Memoirs of William Jennings Bryan

William Jennings Bryan was a far more complex figure than his detractors painted him in the press. Many believed that Bryan represented a figure of backwards religious bigotry and misguided zealotry, an impression that was buttressed by subsequent movies and books. Bryan's attitude toward religion, and his role in the Scopes trial, was far more complex than many are willing to believe. After his death in 1925, his wife published his memoirs, which are quotations from his speeches and correspondence interspersed with her commentary. The following excerpts indicate that Bryan was less concerned with evolution than he was with freedom of religion and that his notions of faith were not as simplistic as has been portrayed. Taken from Mary Baird Bryan and William Jennings Bryan, The Memoirs of William Jennings Bryan, (Chicago, 1925): 457-8, 458-9, 479, 485-6.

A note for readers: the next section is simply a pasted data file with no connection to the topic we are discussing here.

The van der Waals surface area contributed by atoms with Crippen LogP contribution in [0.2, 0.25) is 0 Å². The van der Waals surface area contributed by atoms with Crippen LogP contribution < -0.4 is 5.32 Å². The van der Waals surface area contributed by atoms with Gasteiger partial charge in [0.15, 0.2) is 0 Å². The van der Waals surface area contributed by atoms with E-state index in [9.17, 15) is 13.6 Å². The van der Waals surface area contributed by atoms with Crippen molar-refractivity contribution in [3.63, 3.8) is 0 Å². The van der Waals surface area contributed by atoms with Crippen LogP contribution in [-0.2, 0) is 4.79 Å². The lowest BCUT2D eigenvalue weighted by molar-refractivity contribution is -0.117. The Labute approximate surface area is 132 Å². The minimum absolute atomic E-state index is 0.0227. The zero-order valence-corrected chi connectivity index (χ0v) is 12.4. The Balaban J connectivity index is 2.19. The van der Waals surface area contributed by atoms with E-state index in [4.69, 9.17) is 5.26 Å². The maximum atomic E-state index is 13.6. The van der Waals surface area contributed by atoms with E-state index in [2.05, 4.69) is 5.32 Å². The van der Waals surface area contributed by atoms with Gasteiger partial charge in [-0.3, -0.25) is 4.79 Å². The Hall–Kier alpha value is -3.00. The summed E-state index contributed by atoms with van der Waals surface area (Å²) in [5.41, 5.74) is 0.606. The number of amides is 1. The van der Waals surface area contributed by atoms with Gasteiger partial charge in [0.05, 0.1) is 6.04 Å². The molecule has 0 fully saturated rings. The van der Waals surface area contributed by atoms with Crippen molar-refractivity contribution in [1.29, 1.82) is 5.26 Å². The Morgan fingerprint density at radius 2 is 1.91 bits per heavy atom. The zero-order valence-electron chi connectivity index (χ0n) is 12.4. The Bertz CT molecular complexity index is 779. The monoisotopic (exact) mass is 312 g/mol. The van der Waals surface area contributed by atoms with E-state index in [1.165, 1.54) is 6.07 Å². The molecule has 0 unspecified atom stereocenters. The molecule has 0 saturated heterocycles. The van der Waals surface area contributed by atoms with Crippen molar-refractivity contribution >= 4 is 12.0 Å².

Miracles are performed today - miracles as marvelous as anything recorded in Holy Writ. There is such a thing as a new birth; the heart can be so transformed that it loves the things it formerly hated and hates the things it formerly loved. The feeding of five thousand with a few loaves and fishes is no nearly so great a mystery, nor, measured by man's rules, so seemingly impossible as the cleansing of a heart and the changing of a life. The spiritual gravitation that draws a soul toward heaven is just as real as the physical gravitation that draws matter toward the earth's center. We judge the gravitation by the influence it exerts; the proof of the spiritual law is as abundant and as conclusive….